When World War II broke out, British ballet was only a few decades old, and few had imagined that it would establish roots in a nation long thought to be unresponsive to the genre.
Nevertheless, the War proved to be a boon for ballet dancers, choreographers, and audiences, for Britain’s dancers were forced to look inward to their own identity and sources of creativity. Instead of withering during the enforced isolation of war, ballet in Britain flourished, exhibiting a surprising heterogeneity and vibrant populism that moved ballet outside its typical elitist surroundings to be seen by uninitiated, often enthusiastic audiences.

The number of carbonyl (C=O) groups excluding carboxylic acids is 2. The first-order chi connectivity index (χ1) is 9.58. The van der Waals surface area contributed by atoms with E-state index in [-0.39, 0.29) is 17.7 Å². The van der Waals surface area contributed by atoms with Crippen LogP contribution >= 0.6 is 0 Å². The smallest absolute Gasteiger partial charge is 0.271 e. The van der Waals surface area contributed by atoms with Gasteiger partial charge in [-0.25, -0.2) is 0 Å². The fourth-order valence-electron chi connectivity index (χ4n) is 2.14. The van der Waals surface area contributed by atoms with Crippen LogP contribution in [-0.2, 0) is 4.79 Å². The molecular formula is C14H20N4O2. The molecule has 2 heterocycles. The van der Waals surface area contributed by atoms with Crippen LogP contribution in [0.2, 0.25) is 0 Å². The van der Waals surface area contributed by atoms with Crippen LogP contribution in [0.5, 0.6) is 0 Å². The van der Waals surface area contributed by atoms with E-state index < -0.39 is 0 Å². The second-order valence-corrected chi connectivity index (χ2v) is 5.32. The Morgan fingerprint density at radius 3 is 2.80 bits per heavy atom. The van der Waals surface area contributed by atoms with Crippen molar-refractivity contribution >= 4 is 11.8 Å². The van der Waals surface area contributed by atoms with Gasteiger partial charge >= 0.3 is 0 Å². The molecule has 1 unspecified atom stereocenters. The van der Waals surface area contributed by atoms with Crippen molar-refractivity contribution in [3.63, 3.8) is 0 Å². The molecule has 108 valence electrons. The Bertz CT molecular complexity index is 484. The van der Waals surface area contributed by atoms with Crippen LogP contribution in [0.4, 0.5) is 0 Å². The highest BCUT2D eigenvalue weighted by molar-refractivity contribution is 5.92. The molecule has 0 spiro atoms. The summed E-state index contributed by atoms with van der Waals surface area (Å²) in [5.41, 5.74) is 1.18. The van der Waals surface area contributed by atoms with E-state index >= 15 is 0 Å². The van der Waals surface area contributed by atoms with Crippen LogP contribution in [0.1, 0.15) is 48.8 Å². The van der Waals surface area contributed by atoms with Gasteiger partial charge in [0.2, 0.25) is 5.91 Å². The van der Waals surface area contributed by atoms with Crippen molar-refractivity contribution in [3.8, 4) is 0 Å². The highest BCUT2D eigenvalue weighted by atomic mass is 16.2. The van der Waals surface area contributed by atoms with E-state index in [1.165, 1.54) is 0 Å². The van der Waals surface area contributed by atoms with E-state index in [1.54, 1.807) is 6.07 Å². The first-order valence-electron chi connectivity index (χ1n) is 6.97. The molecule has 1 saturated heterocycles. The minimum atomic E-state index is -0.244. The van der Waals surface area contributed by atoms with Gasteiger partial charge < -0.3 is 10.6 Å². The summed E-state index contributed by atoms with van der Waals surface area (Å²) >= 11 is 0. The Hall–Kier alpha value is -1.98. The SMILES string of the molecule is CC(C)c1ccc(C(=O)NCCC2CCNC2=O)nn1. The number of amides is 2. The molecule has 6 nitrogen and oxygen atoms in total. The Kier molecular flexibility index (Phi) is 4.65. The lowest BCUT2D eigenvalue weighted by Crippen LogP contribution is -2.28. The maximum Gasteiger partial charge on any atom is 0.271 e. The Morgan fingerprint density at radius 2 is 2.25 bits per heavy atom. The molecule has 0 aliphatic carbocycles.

Ballet proved to help boost morale, to render solace to the soul-weary, and to afford entertainment and diversion to those who simply craved a few hours of distraction. Government authorities came to see that ballet could serve as a tool of propaganda; it functioned within the larger public discourse of sacrifice, and it answered a public mood of pragmatism and idealism.
This according to Albion’s dance: British ballet during the Second World War by Karen Eliot (New York: Oxford University Press, 2016).